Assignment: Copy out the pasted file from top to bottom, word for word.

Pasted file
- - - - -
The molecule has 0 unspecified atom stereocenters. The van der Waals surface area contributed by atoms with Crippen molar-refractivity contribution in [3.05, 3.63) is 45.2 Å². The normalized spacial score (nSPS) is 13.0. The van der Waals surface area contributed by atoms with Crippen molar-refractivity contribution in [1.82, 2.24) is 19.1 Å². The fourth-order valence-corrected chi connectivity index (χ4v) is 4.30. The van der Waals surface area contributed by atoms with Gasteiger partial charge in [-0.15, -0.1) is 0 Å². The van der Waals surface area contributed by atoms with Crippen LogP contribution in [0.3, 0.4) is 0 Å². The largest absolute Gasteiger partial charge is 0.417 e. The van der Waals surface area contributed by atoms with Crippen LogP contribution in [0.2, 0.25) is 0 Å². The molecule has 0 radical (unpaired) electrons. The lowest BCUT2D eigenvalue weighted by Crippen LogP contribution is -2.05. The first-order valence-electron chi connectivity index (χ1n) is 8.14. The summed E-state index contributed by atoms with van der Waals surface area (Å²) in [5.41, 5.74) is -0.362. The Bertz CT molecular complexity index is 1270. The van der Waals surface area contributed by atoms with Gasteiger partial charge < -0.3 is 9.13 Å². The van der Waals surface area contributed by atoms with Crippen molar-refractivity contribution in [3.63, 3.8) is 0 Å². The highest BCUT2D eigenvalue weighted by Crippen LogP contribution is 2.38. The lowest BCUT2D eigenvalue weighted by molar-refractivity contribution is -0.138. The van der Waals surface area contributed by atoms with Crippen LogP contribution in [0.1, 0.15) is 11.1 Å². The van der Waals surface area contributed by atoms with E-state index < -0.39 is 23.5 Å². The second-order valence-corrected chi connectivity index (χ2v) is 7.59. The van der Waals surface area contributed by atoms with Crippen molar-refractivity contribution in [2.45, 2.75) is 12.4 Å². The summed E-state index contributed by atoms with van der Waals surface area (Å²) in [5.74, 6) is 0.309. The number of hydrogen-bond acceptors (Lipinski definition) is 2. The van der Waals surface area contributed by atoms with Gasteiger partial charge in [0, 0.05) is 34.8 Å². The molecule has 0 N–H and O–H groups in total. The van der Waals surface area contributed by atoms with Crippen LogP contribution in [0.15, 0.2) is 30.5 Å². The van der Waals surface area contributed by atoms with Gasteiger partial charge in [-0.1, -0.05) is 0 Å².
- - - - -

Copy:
The molecule has 0 unspecified atom stereocenters. The van der Waals surface area contributed by atoms with Crippen molar-refractivity contribution in [3.05, 3.63) is 45.2 Å². The normalized spacial score (nSPS) is 13.0. The van der Waals surface area contributed by atoms with Crippen molar-refractivity contribution in [1.82, 2.24) is 19.1 Å². The fourth-order valence-corrected chi connectivity index (χ4v) is 4.30. The van der Waals surface area contributed by atoms with Gasteiger partial charge in [-0.15, -0.1) is 0 Å². The van der Waals surface area contributed by atoms with Crippen LogP contribution in [0.3, 0.4) is 0 Å². The largest absolute Gasteiger partial charge is 0.417 e. The van der Waals surface area contributed by atoms with Crippen LogP contribution in [0.2, 0.25) is 0 Å². The molecule has 0 radical (unpaired) electrons. The lowest BCUT2D eigenvalue weighted by Crippen LogP contribution is -2.05. The first-order valence-electron chi connectivity index (χ1n) is 8.14. The summed E-state index contributed by atoms with van der Waals surface area (Å²) in [5.41, 5.74) is -0.362. The Bertz CT molecular complexity index is 1270. The van der Waals surface area contributed by atoms with Gasteiger partial charge < -0.3 is 9.13 Å². The van der Waals surface area contributed by atoms with Crippen molar-refractivity contribution in [3.63, 3.8) is 0 Å². The highest BCUT2D eigenvalue weighted by Crippen LogP contribution is 2.38. The lowest BCUT2D eigenvalue weighted by molar-refractivity contribution is -0.138. The van der Waals surface area contributed by atoms with Crippen LogP contribution in [0.1, 0.15) is 11.1 Å². The van der Waals surface area contributed by atoms with E-state index < -0.39 is 23.5 Å². The second-order valence-corrected chi connectivity index (χ2v) is 7.59. The van der Waals surface area contributed by atoms with Crippen molar-refractivity contribution in [2.45, 2.75) is 12.4 Å². The summed E-state index contributed by atoms with van der Waals surface area (Å²) in [5.74, 6) is 0.309. The number of hydrogen-bond acceptors (Lipinski definition) is 2. The van der Waals surface area contributed by atoms with Gasteiger partial charge in [0, 0.05) is 34.8 Å². The molecule has 0 N–H and O–H groups in total. The van der Waals surface area contributed by atoms with Crippen LogP contribution in [0.15, 0.2) is 30.5 Å². The van der Waals surface area contributed by atoms with Gasteiger partial charge in [-0.1, -0.05) is 0 Å².